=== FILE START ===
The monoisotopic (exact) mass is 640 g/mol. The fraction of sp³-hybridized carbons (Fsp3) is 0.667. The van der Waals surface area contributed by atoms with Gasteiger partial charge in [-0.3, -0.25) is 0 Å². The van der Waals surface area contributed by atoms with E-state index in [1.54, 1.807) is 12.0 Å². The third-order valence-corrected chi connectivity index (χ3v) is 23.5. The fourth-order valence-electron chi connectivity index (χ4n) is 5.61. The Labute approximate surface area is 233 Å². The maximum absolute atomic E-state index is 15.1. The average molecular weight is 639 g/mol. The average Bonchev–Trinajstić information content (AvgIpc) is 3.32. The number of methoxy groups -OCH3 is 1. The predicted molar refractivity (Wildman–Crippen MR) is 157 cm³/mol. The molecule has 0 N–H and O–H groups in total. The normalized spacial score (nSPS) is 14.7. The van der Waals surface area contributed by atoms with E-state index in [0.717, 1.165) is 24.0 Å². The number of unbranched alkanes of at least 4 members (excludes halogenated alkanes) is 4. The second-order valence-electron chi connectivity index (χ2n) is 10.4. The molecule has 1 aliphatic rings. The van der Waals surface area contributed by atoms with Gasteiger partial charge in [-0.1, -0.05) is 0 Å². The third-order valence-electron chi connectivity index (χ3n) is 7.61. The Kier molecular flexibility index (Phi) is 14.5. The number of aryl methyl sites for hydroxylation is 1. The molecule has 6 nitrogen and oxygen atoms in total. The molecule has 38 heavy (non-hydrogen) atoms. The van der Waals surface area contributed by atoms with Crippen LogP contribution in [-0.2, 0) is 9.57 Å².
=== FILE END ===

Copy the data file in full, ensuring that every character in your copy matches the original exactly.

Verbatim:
The monoisotopic (exact) mass is 640 g/mol. The fraction of sp³-hybridized carbons (Fsp3) is 0.667. The van der Waals surface area contributed by atoms with Gasteiger partial charge in [-0.3, -0.25) is 0 Å². The van der Waals surface area contributed by atoms with E-state index in [1.54, 1.807) is 12.0 Å². The third-order valence-corrected chi connectivity index (χ3v) is 23.5. The fourth-order valence-electron chi connectivity index (χ4n) is 5.61. The Labute approximate surface area is 233 Å². The maximum absolute atomic E-state index is 15.1. The average molecular weight is 639 g/mol. The average Bonchev–Trinajstić information content (AvgIpc) is 3.32. The number of methoxy groups -OCH3 is 1. The predicted molar refractivity (Wildman–Crippen MR) is 157 cm³/mol. The molecule has 0 N–H and O–H groups in total. The normalized spacial score (nSPS) is 14.7. The van der Waals surface area contributed by atoms with E-state index in [0.717, 1.165) is 24.0 Å². The number of unbranched alkanes of at least 4 members (excludes halogenated alkanes) is 4. The second-order valence-electron chi connectivity index (χ2n) is 10.4. The molecule has 1 aliphatic rings. The van der Waals surface area contributed by atoms with Gasteiger partial charge in [-0.1, -0.05) is 0 Å². The third-order valence-electron chi connectivity index (χ3n) is 7.61. The Kier molecular flexibility index (Phi) is 14.5. The number of aryl methyl sites for hydroxylation is 1. The molecule has 6 nitrogen and oxygen atoms in total. The molecule has 38 heavy (non-hydrogen) atoms. The van der Waals surface area contributed by atoms with Crippen LogP contribution in [-0.2, 0) is 9.57 Å².